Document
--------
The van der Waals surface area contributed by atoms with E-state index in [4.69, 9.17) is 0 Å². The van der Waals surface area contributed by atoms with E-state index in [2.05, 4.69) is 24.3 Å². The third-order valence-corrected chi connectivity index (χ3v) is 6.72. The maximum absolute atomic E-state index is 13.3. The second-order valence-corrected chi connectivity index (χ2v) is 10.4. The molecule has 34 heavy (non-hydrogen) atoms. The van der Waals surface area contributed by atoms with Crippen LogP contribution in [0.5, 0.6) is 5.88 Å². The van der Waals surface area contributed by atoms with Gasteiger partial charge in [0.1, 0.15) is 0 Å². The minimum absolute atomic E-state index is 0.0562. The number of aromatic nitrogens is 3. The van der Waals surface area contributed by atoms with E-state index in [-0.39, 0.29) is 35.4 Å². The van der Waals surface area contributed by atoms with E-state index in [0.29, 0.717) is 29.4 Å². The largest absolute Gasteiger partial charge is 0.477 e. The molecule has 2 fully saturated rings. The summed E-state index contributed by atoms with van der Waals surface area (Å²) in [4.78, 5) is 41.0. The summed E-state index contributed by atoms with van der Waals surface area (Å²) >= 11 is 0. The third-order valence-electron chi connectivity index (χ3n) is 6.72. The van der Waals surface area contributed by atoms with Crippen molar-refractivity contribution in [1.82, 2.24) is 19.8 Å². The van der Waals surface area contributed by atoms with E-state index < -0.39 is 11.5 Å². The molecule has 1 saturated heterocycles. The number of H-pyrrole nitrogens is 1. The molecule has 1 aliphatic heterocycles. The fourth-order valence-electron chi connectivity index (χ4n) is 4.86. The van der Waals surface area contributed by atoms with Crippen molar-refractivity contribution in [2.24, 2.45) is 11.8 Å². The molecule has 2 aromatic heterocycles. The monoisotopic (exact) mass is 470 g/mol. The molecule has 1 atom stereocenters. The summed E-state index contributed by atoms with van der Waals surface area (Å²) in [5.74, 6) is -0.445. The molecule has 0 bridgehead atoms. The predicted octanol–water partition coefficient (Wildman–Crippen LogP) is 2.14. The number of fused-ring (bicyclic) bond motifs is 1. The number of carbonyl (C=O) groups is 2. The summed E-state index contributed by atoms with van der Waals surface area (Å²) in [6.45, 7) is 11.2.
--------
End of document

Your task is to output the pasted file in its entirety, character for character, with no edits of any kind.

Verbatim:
The van der Waals surface area contributed by atoms with E-state index in [4.69, 9.17) is 0 Å². The van der Waals surface area contributed by atoms with E-state index in [2.05, 4.69) is 24.3 Å². The third-order valence-corrected chi connectivity index (χ3v) is 6.72. The maximum absolute atomic E-state index is 13.3. The second-order valence-corrected chi connectivity index (χ2v) is 10.4. The molecule has 34 heavy (non-hydrogen) atoms. The van der Waals surface area contributed by atoms with Crippen LogP contribution in [0.5, 0.6) is 5.88 Å². The van der Waals surface area contributed by atoms with Gasteiger partial charge in [0.1, 0.15) is 0 Å². The minimum absolute atomic E-state index is 0.0562. The number of aromatic nitrogens is 3. The van der Waals surface area contributed by atoms with E-state index in [-0.39, 0.29) is 35.4 Å². The van der Waals surface area contributed by atoms with E-state index in [0.29, 0.717) is 29.4 Å². The largest absolute Gasteiger partial charge is 0.477 e. The molecule has 2 fully saturated rings. The summed E-state index contributed by atoms with van der Waals surface area (Å²) in [4.78, 5) is 41.0. The summed E-state index contributed by atoms with van der Waals surface area (Å²) >= 11 is 0. The third-order valence-electron chi connectivity index (χ3n) is 6.72. The van der Waals surface area contributed by atoms with Crippen molar-refractivity contribution in [1.82, 2.24) is 19.8 Å². The van der Waals surface area contributed by atoms with E-state index < -0.39 is 11.5 Å². The molecule has 1 saturated heterocycles. The number of H-pyrrole nitrogens is 1. The molecule has 1 aliphatic heterocycles. The fourth-order valence-electron chi connectivity index (χ4n) is 4.86. The van der Waals surface area contributed by atoms with Crippen molar-refractivity contribution in [2.24, 2.45) is 11.8 Å². The molecule has 2 aromatic heterocycles. The monoisotopic (exact) mass is 470 g/mol. The molecule has 1 atom stereocenters. The summed E-state index contributed by atoms with van der Waals surface area (Å²) in [5.74, 6) is -0.445. The molecule has 0 bridgehead atoms. The predicted octanol–water partition coefficient (Wildman–Crippen LogP) is 2.14. The number of fused-ring (bicyclic) bond motifs is 1. The number of carbonyl (C=O) groups is 2. The summed E-state index contributed by atoms with van der Waals surface area (Å²) in [6.45, 7) is 11.2.